Testing Ground for Doctor-Assisted Suicide National Attention Has Turned to Oregon's Year-Old Law, Which Strictly Regulates the Practice. as Opposition Grows, Alternatives, Such as Hospice Care, Are Getting More Support

By Brad Knickerbocker, writer of The Christian Science Monitor | The Christian Science Monitor, November 17, 1998 | Go to article overview
Save to active project

Testing Ground for Doctor-Assisted Suicide National Attention Has Turned to Oregon's Year-Old Law, Which Strictly Regulates the Practice. as Opposition Grows, Alternatives, Such as Hospice Care, Are Getting More Support


Brad Knickerbocker, writer of The Christian Science Monitor, The Christian Science Monitor


A year after Oregon's "Death with Dignity" law made it legal for physicians to help certain patients take their own lives, this profound and controversial measure has begun to have significant impact across the United States.

It has prompted a congressional attempt to restrict the use of certain federally controlled drugs that could expedite death. It has accelerated the use of hospice and palliative care for patients diagnosed as terminally ill. Above all, it has become a major issue for religious and other groups commonly associated with the fight to prevent abortion.

Gary Bauer, head of the conservative Family Research Council and a possible candidate for the presidency, recently called the fight to prevent physician-assisted suicide "the front line of the battle to protect the sanctity of human life." Other anti-abortion organizations have weighed in as well. Burke Balch, medical ethics director for the National Right to Life Committee, says doctors who provide drugs designed to take a patient's life and pharmacists who prescribe such drugs "should have their licenses revoked." Religious groups weigh in Meeting in Washington this week, Roman Catholic bishops are working on a proposal to make assisted suicide - along with abortion - one of the church's top political priorities. The Church of Jesus Christ of Latter-day Saints actively opposes the practice as well. Mormon Church officials have declared that hastening the end of one's life undermines the "measures designed to maintain and strengthen the family as the fundamental unit of society." Church spokesman Don LeFevre recently told the Deseret News in Salt Lake City that taking part in suicide or euthanasia "violates the commandments of God." Following Oregon's groundbreaking move, critics warned there would be a spurt of secretive Kevorkian-type demises, that out-of-staters would rush here to commit suicide, that safety measures built into the law would fail and strictly controlled suicide would become involuntary euthanasia. None of that has happened. Only about a dozen individuals have ended their lives under the law, which requires a 15-day waiting period and a second opinion as to the patient's mental condition, and which specifically prohibits "lethal injection, mercy killing, or active euthanasia." Caution seems to have been the byword as medical professionals and their patients move into this controversial new world touching on the most profound of questions.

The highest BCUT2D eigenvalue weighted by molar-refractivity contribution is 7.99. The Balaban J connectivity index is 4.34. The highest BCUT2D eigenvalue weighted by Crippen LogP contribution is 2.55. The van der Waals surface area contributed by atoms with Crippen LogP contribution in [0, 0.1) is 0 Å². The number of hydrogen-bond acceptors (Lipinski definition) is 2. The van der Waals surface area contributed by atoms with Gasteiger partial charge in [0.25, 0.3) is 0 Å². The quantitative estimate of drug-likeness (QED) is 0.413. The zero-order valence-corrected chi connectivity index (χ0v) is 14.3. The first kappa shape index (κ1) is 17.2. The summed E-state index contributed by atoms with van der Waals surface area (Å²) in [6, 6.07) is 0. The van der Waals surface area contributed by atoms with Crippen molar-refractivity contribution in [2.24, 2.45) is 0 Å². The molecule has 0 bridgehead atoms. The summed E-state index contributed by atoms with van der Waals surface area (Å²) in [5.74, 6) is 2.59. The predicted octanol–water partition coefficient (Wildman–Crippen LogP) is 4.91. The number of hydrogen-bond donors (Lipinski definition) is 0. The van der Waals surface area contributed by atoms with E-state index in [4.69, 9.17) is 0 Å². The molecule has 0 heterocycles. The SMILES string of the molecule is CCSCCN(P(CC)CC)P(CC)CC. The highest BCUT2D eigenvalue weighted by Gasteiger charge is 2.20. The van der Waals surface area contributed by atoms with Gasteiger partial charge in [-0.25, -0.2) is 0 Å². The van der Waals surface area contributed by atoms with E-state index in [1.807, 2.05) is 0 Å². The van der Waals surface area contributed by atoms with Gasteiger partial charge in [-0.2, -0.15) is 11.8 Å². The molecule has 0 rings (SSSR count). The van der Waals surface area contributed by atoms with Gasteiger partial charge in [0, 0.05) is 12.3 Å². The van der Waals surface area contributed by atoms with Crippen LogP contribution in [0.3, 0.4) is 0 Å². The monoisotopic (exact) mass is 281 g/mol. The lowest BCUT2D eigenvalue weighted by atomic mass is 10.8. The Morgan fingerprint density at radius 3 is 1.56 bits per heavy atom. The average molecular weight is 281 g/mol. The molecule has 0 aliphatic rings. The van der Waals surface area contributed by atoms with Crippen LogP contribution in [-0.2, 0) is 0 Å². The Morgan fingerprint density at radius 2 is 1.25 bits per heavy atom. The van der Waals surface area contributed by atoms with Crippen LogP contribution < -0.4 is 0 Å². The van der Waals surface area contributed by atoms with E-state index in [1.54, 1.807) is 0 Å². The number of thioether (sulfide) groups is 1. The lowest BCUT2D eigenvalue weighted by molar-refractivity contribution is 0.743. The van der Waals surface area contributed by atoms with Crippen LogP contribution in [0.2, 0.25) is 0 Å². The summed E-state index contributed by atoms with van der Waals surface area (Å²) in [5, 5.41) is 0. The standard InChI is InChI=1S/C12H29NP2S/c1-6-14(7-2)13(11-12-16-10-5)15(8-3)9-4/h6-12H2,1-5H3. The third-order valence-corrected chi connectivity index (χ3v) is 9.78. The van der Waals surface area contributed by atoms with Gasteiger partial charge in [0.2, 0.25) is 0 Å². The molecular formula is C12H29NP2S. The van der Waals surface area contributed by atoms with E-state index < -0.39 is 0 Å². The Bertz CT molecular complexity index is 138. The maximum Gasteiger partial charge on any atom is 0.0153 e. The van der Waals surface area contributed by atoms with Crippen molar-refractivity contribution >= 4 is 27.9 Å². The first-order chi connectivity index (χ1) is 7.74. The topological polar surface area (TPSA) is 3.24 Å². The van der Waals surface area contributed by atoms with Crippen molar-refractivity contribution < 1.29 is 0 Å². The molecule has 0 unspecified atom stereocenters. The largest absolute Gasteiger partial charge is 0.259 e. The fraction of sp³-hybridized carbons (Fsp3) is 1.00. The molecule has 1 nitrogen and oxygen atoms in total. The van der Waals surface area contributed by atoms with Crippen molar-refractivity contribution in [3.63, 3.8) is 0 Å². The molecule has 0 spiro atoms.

The rest of this article is only available to active members of Questia

Sign up now for a free, 1-day trial and receive full access to:

  • Questia's entire collection
  • Automatic bibliography creation
  • More helpful research tools like notes, citations, and highlights
  • Ad-free environment

Already a member? Log in now.

Notes for this article

Add a new note
If you are trying to select text to create highlights or citations, remember that you must now click or tap on the first word, and then click or tap on the last word.
Loading One moment ...
Project items
Notes
Cite this article

Cited article

Style
Citations are available only to our active members.
Sign up now to cite pages or passages in MLA, APA and Chicago citation styles.

Cited article

Testing Ground for Doctor-Assisted Suicide National Attention Has Turned to Oregon's Year-Old Law, Which Strictly Regulates the Practice. as Opposition Grows, Alternatives, Such as Hospice Care, Are Getting More Support
Settings

Settings

Typeface
Text size Smaller Larger
Search within

Search within this article

Look up

Look up a word

  • Dictionary
  • Thesaurus
Please submit a word or phrase above.
Print this page

Print this page

Why can't I print more than one page at a time?

While we understand printed pages are helpful to our users, this limitation is necessary to help protect our publishers' copyrighted material and prevent its unlawful distribution. We are sorry for any inconvenience.
Full screen

matching results for page

Cited passage

Style
Citations are available only to our active members.
Sign up now to cite pages or passages in MLA, APA and Chicago citation styles.

Cited passage

Welcome to the new Questia Reader

The Questia Reader has been updated to provide you with an even better online reading experience.  It is now 100% Responsive, which means you can read our books and articles on any sized device you wish.  All of your favorite tools like notes, highlights, and citations are still here, but the way you select text has been updated to be easier to use, especially on touchscreen devices.  Here's how:

1. Click or tap the first word you want to select.
2. Click or tap the last word you want to select.

OK, got it!

Thanks for trying Questia!

Please continue trying out our research tools, but please note, full functionality is available only to our active members.

Your work will be lost once you leave this Web page.

For full access in an ad-free environment, sign up now for a FREE, 1-day trial.

Already a member? Log in now.

Are you sure you want to delete this highlight?